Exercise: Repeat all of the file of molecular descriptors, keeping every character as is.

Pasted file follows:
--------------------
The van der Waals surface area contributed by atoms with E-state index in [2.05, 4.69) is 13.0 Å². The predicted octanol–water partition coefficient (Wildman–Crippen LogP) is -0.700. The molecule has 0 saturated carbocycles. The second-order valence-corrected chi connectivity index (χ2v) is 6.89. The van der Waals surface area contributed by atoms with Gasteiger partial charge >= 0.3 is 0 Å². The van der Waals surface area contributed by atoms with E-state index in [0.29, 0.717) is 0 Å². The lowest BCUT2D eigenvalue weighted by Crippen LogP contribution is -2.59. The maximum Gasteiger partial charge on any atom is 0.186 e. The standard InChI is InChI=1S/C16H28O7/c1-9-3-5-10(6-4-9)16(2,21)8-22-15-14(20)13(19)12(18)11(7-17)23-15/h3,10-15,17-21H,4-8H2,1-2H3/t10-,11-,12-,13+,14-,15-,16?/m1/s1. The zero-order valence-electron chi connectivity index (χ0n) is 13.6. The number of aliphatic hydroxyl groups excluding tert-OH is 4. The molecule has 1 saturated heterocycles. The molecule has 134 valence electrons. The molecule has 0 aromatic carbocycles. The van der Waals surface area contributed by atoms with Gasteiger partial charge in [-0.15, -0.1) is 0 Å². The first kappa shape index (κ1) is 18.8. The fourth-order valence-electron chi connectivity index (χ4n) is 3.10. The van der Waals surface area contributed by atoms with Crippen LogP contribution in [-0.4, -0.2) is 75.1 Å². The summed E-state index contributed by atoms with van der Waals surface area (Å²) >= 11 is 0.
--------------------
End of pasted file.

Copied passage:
The van der Waals surface area contributed by atoms with E-state index in [2.05, 4.69) is 13.0 Å². The predicted octanol–water partition coefficient (Wildman–Crippen LogP) is -0.700. The molecule has 0 saturated carbocycles. The second-order valence-corrected chi connectivity index (χ2v) is 6.89. The van der Waals surface area contributed by atoms with Gasteiger partial charge >= 0.3 is 0 Å². The van der Waals surface area contributed by atoms with E-state index in [0.29, 0.717) is 0 Å². The lowest BCUT2D eigenvalue weighted by Crippen LogP contribution is -2.59. The maximum Gasteiger partial charge on any atom is 0.186 e. The standard InChI is InChI=1S/C16H28O7/c1-9-3-5-10(6-4-9)16(2,21)8-22-15-14(20)13(19)12(18)11(7-17)23-15/h3,10-15,17-21H,4-8H2,1-2H3/t10-,11-,12-,13+,14-,15-,16?/m1/s1. The zero-order valence-electron chi connectivity index (χ0n) is 13.6. The number of aliphatic hydroxyl groups excluding tert-OH is 4. The molecule has 1 saturated heterocycles. The molecule has 134 valence electrons. The molecule has 0 aromatic carbocycles. The van der Waals surface area contributed by atoms with Gasteiger partial charge in [-0.15, -0.1) is 0 Å². The first kappa shape index (κ1) is 18.8. The fourth-order valence-electron chi connectivity index (χ4n) is 3.10. The van der Waals surface area contributed by atoms with Crippen LogP contribution in [-0.4, -0.2) is 75.1 Å². The summed E-state index contributed by atoms with van der Waals surface area (Å²) >= 11 is 0.